But after your keynote last year, I went back to my hotel room and said,

“Fuck it, yo, I’m going to do this. I’m going to WRITE THAT NOVEL.”

And you know, last Friday I printed the whole bloody thing out, 94,238 words of the best (and yet darkest) adventure I’ve had in my life. The story has been told and I finally finished the project I wanted to complete 20 years ago. This is a novel I actually couldn’t have written 20 years ago (the editing stage may take another 20 years though!) I’ve discovered my passion, how I want to leave my legacy on the world.

I didn’t realise the significance of finishing the story on Friday, until you sang “Amazing Life” at your Winter Secrets Concert at the Corner that very night and I realised I have come full circle. It made me incredibly emotional to hear that song, to have the epiphany that I’ve only heard that song twice in my life and it signified the beginning and ending of this incredible adventure which is, in many ways, just beginning.

Perhaps it shouldn’t be the case that a stranger speaks a truth that crystallises the things that you know deep down, but that is exactly what happened to me last August.

♡ Kimberley

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Why I Should Not Be Let Loose At Oz Comic Con http://melbournemum.com/2014/07/07/oz-comic-con/ http://melbournemum.com/2014/07/07/oz-comic-con/#comments Sun, 06 Jul 2014 20:19:53 +0000 http://melbournemum.com/?p=10875 I first became aware that there was such a thing as Comic Con (aka Comics Convention) back in 2010, when I happened across Joshua Jackson taking off Comic Con with his hilarious Paceycon. Comic Con is a mega geekfest of everything comic and pop-culture—The Walking Dead, Marvel, X-Men, Doctor Who, Sherlock, Star Wars, Game of […]

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I first became aware that there was such a thing as Comic Con (aka Comics Convention) back in 2010, when I happened across Joshua Jackson taking off Comic Con with his hilarious Paceycon.

Comic Con is a mega geekfest of everything comic and pop-culture—The Walking Dead, Marvel, X-Men, Doctor Who, Sherlock, Star Wars, Game of Thrones, Neil Gaiman, Japanese manga etc. Admittedly, I’m a fairly soft-core geek/nerd, more of a TV & movie pop-culturalist (because I’m posh, too) than a Marvel or Cosplay fan but Comic Con is everything I love about everything.

Australia has their own version— Oz Comic Con, and whilst it might not attract the same huge names as the San Diego original (the Adelaide leg excepted, sniff), it is an incredible weekend. People come here and leave their inhibitions at the door. There is fun, there is pop-culture and geekery, there is spectacular artistry and design, and there are touchables. Actually, did I just say that? Touchables? Cough, sorry, must be all the excess blood that’s gone to my head.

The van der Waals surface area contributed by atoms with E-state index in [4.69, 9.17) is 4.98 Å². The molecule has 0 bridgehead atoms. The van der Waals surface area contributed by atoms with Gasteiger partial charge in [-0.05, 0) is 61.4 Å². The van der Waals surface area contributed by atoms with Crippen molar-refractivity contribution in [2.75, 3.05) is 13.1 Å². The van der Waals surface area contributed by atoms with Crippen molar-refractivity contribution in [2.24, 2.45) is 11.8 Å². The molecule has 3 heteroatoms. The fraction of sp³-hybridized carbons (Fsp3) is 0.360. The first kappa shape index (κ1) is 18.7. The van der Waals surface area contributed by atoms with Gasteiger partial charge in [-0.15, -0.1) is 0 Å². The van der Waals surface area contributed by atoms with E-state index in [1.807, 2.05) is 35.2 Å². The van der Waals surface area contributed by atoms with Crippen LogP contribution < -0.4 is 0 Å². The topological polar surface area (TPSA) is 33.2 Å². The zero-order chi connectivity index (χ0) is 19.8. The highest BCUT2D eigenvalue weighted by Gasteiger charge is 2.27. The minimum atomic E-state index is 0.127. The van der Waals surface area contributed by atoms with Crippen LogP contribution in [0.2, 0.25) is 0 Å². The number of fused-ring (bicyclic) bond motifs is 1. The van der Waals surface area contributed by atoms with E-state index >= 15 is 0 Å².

Which brings me to my first segue (and apology for disgraceful behaviour) by confessing that the following photo was taken at the end of the day, I was thoroughly shattered and they were piping arse-slapping porn music into the photo booths. What was I meant to do? Act normally?

Actually, this kind of is normally for me.

Daniel Portman / Podrick Payne

It all makes sense to me now.

The queue for Daniel Portman (that’s the bloke in the above photo in case you didn’t know—he plays Podrick in Game of Thrones who is totally getting together with Brienne of Tarth in season 6, but anyhoo) was a third as long as the one for Kristiaan (Hodor). I’m sure Kristiaan is a very nice man, but ummmmmm, hot boy with delightful Scottish accent? Not rocket science, people.

And yes, my hand just suddenly appeared on Daniel’s man chest. Apparently my subconscious wanted to know what the fuss was all about. Any more questions?

OCC Building

The Royal Exhibition Building may be a freaking maze, but it’s a beautiful freaking maze.

They really should rename #ozcomiccon, #ozqueuecon, because that’s what you do an awful lot of at these things—queueing. It’s not the organiser’s fault—there are literally thousands of geeky punters wanting a piece of everyone and everything. Ahem, one of them was me, because Game of Thrones, Sherlock and the Walking Dead.

OCC Arthur Darvill panel

Some people really wanted to see Arthur Darvill.

Arthur Darvill / Rory from Doctor Who

I mean, really wanted to see Arthur Darvill.

Arthur Darvill (Rory in Doctor Who) was a delight, the kind of bloke you could see yourself popping down to the local pub with for a pint. Or a cup of tea. Judging by that aran sweater, I’m voting the latter.

I was tempted by the Cumberswag but exercised admirable restraint.

I was tempted by the merchandise, but exercised admirable restraint.

OCC Weeping Angel

Admirable restraint wasn’t such a hotly contested thing for others.

Tom Skerritt's panel was so inspirational I may have had bits of water in the corner of my eyes.

Tom Skerritt panel

I am a bit of a Tom Skerritt fangirl (Alien is seminal, dude) and his panel was so inspiring, with all the remarkable perspectives of an 80 year old having had an incredible career. Tom talked about how we are all storytellers, that our stories are unique and that life is all about taking risks and seizing on opportunities. I may have been one of 300 people at the panel, but he talks to the crowd as if he is talking directly to you, which is an exceptional talent. I may have ended up with some of those pesky wet things in the corner of my eyes by the end.

This was me before I felt up a celeb. I don't look so scary now, do I?

This is me before I felt up a celeb and wept during a panel. I don’t look so scary now, do I?